Perhaps a fan on Youtube said it best: “Frank Turner is the best friend you never had.” Indeed, the folk/punk troubadour remains one of the most down-to-earth men in music and an artist whose honest and uncompromising songwriting has resonated with people from all walks of life.
Ahead of his special 1000th gig at Strummerville Spring Sessions, we caught up with him for a chat.
Reaching 1000 gigs in no mean feat by anyone’s standards, let alone by someone still in their 20s. Rewind the clock and tell us about the first one.
“The first solo show I did, I was still in Million Dead. The guys at Small Town America Records were putting on a charity all-dayer at 93 Feet East and asked me if I wanted to play a solo slot, and I said yes. I remember being nervous as hell, and the set was mostly covers because I hadn’t written too many songs of my own then (and wasn’t really planning to). It’s funny to think that it’s now become my livelihood, in a way.”
Has there been one gig that stands out over the 998 others?
“Ha! It’d be impossible to choose one! I’m lucky to say there have been many awesome shows. Things like playing Wembley Stadium stick out in the mind, obviously, but then some of my favourite shows have been in bedrooms and small bars.”
How did you first become involved with Strummerville?
“Through friends, really. Jay (Beans On Toast) is an old compadre, and was actually pretty instrumental in persuading me to pursue this course in music after my band broke up. Hanging with him and the Nambucca crew back in the day, I just crossed paths with the Strummerville camp and made friends.”
Did you ever meet Joe Strummer?
“I did not, alas, which is a shame. I’m a fan, of course.”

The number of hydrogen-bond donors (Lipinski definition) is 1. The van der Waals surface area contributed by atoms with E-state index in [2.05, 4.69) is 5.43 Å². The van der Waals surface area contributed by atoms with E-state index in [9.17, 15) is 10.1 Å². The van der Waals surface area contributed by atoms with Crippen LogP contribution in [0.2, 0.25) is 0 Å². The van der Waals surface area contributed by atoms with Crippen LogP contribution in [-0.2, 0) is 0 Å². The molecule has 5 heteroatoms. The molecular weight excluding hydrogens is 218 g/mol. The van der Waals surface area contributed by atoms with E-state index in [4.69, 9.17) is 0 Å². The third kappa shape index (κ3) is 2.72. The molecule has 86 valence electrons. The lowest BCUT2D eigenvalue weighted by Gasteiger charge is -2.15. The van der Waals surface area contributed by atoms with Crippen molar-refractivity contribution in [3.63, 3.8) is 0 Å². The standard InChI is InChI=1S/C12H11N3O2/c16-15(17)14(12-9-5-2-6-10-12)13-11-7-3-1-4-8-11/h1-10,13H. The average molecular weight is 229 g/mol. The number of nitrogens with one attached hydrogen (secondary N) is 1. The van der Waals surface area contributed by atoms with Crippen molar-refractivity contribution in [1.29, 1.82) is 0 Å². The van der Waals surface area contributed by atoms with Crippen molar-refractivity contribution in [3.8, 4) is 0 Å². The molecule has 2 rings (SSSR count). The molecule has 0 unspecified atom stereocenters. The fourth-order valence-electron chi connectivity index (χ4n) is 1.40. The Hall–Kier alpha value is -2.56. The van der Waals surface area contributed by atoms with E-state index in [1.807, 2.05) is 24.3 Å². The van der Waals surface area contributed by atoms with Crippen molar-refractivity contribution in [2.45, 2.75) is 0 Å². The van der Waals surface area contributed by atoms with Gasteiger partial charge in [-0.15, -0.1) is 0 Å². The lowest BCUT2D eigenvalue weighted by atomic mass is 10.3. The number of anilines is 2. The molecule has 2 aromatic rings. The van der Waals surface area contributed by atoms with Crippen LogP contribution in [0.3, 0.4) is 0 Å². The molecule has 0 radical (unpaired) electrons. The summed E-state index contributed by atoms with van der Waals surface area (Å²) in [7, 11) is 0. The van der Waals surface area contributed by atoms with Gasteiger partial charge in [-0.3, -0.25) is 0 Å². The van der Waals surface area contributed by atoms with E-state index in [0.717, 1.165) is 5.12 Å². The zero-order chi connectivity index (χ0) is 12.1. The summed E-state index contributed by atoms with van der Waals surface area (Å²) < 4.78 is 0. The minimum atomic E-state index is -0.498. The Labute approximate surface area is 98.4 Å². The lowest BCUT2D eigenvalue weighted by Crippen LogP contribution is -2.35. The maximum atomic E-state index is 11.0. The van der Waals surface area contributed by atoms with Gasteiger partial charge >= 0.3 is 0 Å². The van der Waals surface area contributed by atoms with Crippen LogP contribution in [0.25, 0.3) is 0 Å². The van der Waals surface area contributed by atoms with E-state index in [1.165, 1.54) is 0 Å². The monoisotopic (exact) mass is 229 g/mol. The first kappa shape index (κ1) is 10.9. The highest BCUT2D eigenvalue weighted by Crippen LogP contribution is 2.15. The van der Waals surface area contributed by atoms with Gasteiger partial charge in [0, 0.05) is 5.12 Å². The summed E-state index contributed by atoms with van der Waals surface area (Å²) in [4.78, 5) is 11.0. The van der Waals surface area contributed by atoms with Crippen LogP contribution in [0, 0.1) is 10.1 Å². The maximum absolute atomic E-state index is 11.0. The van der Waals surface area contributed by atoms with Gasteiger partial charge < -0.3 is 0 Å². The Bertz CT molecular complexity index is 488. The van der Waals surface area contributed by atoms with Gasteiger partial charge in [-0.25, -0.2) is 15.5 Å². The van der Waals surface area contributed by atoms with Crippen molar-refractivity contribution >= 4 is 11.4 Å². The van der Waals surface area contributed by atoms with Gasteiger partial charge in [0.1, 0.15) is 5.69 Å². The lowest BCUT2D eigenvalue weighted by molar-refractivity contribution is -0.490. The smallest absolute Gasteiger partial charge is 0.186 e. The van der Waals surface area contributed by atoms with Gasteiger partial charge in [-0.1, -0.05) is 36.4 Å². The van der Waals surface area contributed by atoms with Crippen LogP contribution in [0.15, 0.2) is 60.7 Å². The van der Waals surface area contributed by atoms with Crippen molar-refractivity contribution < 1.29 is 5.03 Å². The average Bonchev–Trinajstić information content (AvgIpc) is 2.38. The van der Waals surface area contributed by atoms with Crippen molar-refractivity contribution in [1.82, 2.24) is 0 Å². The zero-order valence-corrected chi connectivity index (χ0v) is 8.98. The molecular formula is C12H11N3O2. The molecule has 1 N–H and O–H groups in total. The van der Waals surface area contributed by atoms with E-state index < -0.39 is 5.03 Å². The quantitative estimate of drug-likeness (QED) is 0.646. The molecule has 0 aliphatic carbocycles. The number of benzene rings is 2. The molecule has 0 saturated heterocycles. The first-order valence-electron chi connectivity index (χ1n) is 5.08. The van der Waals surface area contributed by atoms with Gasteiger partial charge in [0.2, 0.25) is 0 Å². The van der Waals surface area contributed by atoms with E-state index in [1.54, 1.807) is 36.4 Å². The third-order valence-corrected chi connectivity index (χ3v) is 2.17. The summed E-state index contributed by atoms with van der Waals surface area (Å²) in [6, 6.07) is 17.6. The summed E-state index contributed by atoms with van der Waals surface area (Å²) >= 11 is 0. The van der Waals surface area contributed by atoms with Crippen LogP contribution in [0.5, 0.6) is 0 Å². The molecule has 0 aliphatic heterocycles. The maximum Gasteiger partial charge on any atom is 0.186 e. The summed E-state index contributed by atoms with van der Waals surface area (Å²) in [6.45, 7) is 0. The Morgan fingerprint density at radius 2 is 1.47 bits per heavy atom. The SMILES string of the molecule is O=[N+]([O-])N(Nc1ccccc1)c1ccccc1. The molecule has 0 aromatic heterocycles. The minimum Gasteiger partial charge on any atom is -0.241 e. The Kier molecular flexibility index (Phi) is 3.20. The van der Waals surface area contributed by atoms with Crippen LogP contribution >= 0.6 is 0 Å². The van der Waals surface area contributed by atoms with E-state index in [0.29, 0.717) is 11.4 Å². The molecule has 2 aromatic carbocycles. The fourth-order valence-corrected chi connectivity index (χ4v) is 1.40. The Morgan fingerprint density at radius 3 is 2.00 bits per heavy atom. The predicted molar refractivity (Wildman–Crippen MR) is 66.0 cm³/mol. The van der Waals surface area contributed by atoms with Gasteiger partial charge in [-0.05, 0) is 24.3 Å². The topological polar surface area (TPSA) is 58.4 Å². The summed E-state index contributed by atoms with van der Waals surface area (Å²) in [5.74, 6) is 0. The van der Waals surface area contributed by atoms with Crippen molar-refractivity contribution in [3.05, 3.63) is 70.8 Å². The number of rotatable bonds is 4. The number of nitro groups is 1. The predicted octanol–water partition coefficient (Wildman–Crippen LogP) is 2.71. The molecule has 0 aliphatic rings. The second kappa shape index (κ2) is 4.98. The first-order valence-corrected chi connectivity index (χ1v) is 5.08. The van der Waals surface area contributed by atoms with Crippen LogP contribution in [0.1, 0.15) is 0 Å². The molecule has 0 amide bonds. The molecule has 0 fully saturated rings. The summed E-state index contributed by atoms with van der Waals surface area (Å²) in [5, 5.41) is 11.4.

Who are you looking forward to checking out at Spring Sessions?
“There are a whole load of bands playing, and I’m not sure I’ve seen any of them live before (tour takes me away from the scene these days, haha). I’ve heard great things about the Barker Band.”
You could probably count the Eton College educated punk musicians on one hand. What was the tipping point for you in the early days? Did you ever feel at odds with your surroundings during your school years?
“Very much so. I was there on an academic scholarship, which meant that socially I was kind of a fish out of water right from the get-go. When I encountered punk rock, aged about 13 or 14 or so, it made a massive amount of sense to me — the rage, the defiance, the rebelliousness, it gave me a lot of help in dealing with the conflicts of my surroundings.”
‘England Keep My Bones’ is due to drop on June 6. Tell us about the album’s creation: how did the writing process go this time around? What was inspiring or affecting you that fuelled the project?
“The album was written on the road, as ever, although this time around I was generally out with the guys in my band, which was great — we had time to really work on the arrangements for the songs this time round, rather than just throwing everything together! We also got to demo the record in El Paso with my friend Jim Ward, which helped a lot. The record is kind of about England, and also about death and what to do about it — but I don’t think of themes and write towards them, they just become apparent after I’m done.”
You’ll be supporting the LP release with an 18-date UK tour throughout May. What’s on the horizon for the second half of 2011?
“I’m playing every goddamn festival in Europe (it feels like!) and then I’ll be in the USA for a while, but at the end of the year I’ll be back for a massive UK and European tour, with some very special guests as well, I can’t wait to announce it!”
New album ‘England Keep My Bones’ out 6th June on Xtra Mile Recordings
Download Frank Turner’s track ‘I Am Disappeared’ from here